Marine fouling occurs when organisms attach themselves to underwater objects like boats, rope, pipes and building structures. Mussels are one of the biggest culprits. Once attached, they are difficult to remove, leading to operational downtime, increased energy use and damage. Paints and coatings are currently used to prevent marine fouling, but are frequently toxin-based and not very effective, with adverse environmental and economic impact.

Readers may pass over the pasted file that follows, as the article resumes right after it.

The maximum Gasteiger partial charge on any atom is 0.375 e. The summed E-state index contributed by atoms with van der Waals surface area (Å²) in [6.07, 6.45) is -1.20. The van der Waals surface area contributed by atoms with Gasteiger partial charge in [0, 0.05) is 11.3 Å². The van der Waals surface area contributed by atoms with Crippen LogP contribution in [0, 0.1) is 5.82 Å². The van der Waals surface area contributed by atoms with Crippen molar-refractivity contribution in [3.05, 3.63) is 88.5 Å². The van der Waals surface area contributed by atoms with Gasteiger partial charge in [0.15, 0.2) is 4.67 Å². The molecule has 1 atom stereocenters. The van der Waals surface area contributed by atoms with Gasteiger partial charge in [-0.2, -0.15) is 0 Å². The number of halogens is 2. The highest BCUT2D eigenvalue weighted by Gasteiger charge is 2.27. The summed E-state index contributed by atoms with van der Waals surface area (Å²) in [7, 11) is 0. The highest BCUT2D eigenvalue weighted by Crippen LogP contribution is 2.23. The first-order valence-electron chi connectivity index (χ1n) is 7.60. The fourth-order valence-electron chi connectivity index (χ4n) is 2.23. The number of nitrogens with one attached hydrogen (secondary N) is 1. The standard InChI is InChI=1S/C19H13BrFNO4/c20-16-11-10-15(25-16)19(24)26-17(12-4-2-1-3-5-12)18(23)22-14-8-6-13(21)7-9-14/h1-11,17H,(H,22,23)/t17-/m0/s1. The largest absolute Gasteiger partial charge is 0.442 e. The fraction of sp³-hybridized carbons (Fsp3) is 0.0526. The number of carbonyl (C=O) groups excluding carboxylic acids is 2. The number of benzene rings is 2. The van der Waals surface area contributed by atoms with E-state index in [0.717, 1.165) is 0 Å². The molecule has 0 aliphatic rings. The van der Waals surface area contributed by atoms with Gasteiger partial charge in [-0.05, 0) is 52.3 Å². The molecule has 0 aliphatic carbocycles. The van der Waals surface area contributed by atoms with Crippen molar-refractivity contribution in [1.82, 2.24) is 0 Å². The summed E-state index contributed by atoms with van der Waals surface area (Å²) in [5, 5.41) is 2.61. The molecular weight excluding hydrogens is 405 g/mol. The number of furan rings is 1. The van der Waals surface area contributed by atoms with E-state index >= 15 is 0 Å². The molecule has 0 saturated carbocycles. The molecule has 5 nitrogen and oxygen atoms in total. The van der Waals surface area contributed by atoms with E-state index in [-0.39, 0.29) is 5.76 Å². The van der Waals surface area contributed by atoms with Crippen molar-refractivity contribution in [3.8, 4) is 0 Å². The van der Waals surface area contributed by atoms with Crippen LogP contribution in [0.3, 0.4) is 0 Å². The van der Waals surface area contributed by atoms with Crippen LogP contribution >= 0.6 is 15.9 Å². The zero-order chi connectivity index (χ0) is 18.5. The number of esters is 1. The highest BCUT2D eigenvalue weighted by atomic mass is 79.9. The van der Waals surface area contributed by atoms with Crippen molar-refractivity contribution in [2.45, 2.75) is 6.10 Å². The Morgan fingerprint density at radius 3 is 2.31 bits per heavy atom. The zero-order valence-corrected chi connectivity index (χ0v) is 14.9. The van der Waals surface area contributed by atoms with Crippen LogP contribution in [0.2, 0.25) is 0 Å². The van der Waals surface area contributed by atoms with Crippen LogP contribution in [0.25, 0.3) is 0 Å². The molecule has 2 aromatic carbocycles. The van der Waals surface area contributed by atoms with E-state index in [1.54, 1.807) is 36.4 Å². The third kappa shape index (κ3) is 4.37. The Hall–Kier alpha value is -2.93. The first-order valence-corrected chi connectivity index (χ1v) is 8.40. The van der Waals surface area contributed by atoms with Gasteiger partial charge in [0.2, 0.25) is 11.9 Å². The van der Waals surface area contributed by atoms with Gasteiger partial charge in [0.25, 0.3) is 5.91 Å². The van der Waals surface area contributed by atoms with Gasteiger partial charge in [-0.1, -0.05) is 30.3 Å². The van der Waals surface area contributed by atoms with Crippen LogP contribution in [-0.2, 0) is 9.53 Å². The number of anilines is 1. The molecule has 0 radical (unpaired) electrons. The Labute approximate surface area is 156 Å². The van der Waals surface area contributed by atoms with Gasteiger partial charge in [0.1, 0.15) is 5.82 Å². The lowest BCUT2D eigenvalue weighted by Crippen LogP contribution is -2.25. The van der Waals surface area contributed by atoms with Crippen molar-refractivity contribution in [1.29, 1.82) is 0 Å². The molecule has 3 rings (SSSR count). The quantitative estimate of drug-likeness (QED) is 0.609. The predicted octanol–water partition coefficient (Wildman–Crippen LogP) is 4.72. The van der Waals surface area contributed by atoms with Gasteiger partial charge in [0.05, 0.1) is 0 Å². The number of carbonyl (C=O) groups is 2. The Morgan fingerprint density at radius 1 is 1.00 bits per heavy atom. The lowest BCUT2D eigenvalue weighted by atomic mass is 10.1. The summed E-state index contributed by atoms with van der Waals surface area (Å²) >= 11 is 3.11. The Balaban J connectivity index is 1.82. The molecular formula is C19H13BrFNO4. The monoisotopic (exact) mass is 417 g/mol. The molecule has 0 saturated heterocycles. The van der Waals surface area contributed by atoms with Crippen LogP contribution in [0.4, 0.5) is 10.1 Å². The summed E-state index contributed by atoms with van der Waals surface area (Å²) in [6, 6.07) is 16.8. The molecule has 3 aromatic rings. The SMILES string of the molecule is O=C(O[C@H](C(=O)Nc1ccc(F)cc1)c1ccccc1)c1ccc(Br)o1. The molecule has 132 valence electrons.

Researchers at Harvard’s Wyss Institute and Harvard SEAS have developed non-toxic, lubricant-infused, slippery surface coatings. Their collaborators at Nanyang Technological University in Singapore showed that these surfaces interfered with the Asian green mussels’ (Perna viridis) ability to adhere to solid surfaces. The research team also tested their slippery coatings at the NOAA Stellwagen Bank National Marine Sanctuary in Scituate, MA. The marine sanctuary field site is home to the blue mussel (Mytilus edulis) and a variety of other biofouling organisms, all of which seemed to be repelled by the coating. The team is continuing to test their surfaces at different field sites around the world. This slippery surface coating technology has many potential applications in maritime industries.